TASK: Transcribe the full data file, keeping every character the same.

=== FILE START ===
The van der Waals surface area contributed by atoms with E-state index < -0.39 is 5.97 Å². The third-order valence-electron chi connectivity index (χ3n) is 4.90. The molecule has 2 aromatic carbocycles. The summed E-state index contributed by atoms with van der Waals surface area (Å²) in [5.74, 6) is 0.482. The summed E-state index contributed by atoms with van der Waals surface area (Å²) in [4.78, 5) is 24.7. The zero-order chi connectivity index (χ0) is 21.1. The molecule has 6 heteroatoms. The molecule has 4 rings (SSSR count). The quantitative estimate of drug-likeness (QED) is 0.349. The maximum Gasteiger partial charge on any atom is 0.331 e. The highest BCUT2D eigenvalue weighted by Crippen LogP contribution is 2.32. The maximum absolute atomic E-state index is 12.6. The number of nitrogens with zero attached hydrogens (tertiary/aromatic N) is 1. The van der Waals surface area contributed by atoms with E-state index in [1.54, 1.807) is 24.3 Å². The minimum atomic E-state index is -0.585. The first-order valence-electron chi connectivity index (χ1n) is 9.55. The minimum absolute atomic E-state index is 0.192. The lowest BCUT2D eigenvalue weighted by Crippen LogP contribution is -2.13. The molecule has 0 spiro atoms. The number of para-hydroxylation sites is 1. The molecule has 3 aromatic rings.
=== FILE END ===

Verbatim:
The van der Waals surface area contributed by atoms with E-state index < -0.39 is 5.97 Å². The third-order valence-electron chi connectivity index (χ3n) is 4.90. The molecule has 2 aromatic carbocycles. The summed E-state index contributed by atoms with van der Waals surface area (Å²) in [5.74, 6) is 0.482. The summed E-state index contributed by atoms with van der Waals surface area (Å²) in [4.78, 5) is 24.7. The zero-order chi connectivity index (χ0) is 21.1. The molecule has 6 heteroatoms. The molecule has 4 rings (SSSR count). The quantitative estimate of drug-likeness (QED) is 0.349. The maximum Gasteiger partial charge on any atom is 0.331 e. The highest BCUT2D eigenvalue weighted by Crippen LogP contribution is 2.32. The maximum absolute atomic E-state index is 12.6. The number of nitrogens with zero attached hydrogens (tertiary/aromatic N) is 1. The van der Waals surface area contributed by atoms with E-state index in [1.54, 1.807) is 24.3 Å². The minimum atomic E-state index is -0.585. The first-order valence-electron chi connectivity index (χ1n) is 9.55. The minimum absolute atomic E-state index is 0.192. The lowest BCUT2D eigenvalue weighted by Crippen LogP contribution is -2.13. The molecule has 0 spiro atoms. The number of para-hydroxylation sites is 1. The molecule has 3 aromatic rings.